And he is not the only person I've encountered who described our relationship as half-brother/sister.   Maybe I never saw it that way because they were never talked about that way in my house.  Our parents never said anything other than that's your sister.    I knew growing up that my family wasn't the norm.  I was raised by my grandparents.   And my siblings lived with our parents.  That's just the way it was.  I didn't sit and wonder about why mine was the way it was.  

the day after I graduated high school 

Christmas 2002 or 2003

One day, Jolie is going to realize that the boys don't have the same biological father as she does.  And I don't want her thinking they are anything other than who they are-- her brothers.   And Andrew loves her just as much as he loves Nathan.  Probably more because he doesn't have to share a room with her therefore she's less annoying.

Families are not meant to come in a cookie cutter package all wrapped in a pretty little bow.   How boring would that be if everything was the same?    Why can't we embrace the differences and appreciate them?

Thursday, September 4, 2014

Dark Hope: book One of the Archangel Prophecies ~ Book Review

I think we've established that I'm a bookaholic.     And even though I'm a married mother in my (gasp) mid-30's, I still like to read a well-written Young Adult novel.  Just check out my GoodReads bookshelf.    Here's another one to add to the list.   I finished it within 24 hours of starting. The author's writing style made it easy to get lost in the pages of the story.  I just sat and read for hours, always wanting to know what was going to happen next.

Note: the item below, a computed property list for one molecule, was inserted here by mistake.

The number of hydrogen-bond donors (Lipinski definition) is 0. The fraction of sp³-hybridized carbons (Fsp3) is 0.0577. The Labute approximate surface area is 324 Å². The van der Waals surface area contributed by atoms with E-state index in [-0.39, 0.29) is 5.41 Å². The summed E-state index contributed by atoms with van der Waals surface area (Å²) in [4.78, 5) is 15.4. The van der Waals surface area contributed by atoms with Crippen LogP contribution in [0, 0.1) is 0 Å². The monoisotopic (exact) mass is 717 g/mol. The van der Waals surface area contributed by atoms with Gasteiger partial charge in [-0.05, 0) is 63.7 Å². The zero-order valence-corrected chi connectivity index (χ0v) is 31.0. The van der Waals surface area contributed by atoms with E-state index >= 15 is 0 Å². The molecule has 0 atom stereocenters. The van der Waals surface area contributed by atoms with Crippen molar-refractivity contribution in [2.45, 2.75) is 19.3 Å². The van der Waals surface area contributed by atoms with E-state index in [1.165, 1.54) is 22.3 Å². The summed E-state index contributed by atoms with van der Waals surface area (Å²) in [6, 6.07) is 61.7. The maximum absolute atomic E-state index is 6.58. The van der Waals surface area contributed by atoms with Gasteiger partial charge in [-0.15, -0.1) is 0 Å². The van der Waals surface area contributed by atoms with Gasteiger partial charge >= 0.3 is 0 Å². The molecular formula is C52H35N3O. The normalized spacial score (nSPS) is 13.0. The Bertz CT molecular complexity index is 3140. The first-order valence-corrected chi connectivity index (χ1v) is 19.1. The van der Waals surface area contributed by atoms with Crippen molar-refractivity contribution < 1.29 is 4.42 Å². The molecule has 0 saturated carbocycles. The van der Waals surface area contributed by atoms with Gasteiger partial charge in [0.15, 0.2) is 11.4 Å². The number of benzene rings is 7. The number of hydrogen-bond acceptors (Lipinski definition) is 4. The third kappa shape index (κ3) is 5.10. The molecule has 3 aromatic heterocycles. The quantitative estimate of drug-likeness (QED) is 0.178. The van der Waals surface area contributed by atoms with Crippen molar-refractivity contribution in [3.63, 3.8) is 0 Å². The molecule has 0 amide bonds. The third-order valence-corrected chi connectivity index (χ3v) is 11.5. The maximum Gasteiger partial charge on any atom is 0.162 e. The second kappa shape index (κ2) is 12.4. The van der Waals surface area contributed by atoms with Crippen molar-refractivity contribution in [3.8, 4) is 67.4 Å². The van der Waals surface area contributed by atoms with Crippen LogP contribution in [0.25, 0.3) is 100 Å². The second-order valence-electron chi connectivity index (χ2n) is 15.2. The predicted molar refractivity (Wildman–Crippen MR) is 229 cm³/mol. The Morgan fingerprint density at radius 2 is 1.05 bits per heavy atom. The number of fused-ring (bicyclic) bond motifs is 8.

"Dark Hope" by Monica McGurk is told from the point of view of Hope Carmichael, a 15 year old girl who has been sheltered by her overly religious father for most of her life.   She was kidnapped as a small child and left with a mark on her neck.    Just shy of her 16th birthday, she makes the decision to move from his protective house in Alabama to her mother's house in Atlanta, Georgia.   She wants to live a normal teenage life until she meets a boy.  

Michael is beautiful and mysterious.  And he has decided he wants to be friends with Hope.  At the same time, the readers are trying to learning what does all of this have to do with the business 
of human trafficking just on the outskirts of suburban Atlanta life.  
Without revealing TOO much,  by the end of the novel you learn about the mysterious mark on Hope's neck, the dangerous boy she's falling in love but also the Prophecy and Fallen Angels.  

One of the worst things about reading a series is waiting for the next novel to be released.  I'm already ready for book two.   I want to know what happens to Hope's parents.  And I'm not sure how I feel about Henri.  

If you get the chance to read it, I highly recommend it.  It gets two thumbs up from this girl. In fact, I've already passed my copy along to my son's girlfriend.  I'm patiently waiting for her to finish it so we can discuss what she thinks. 

On a side note, the author Monica McGurk is also on social media:  Pinterest, Twitter and Facebook

I was selected for this opportunity as a member of Clever Girls Collective and the content and opinions expressed here are all my own.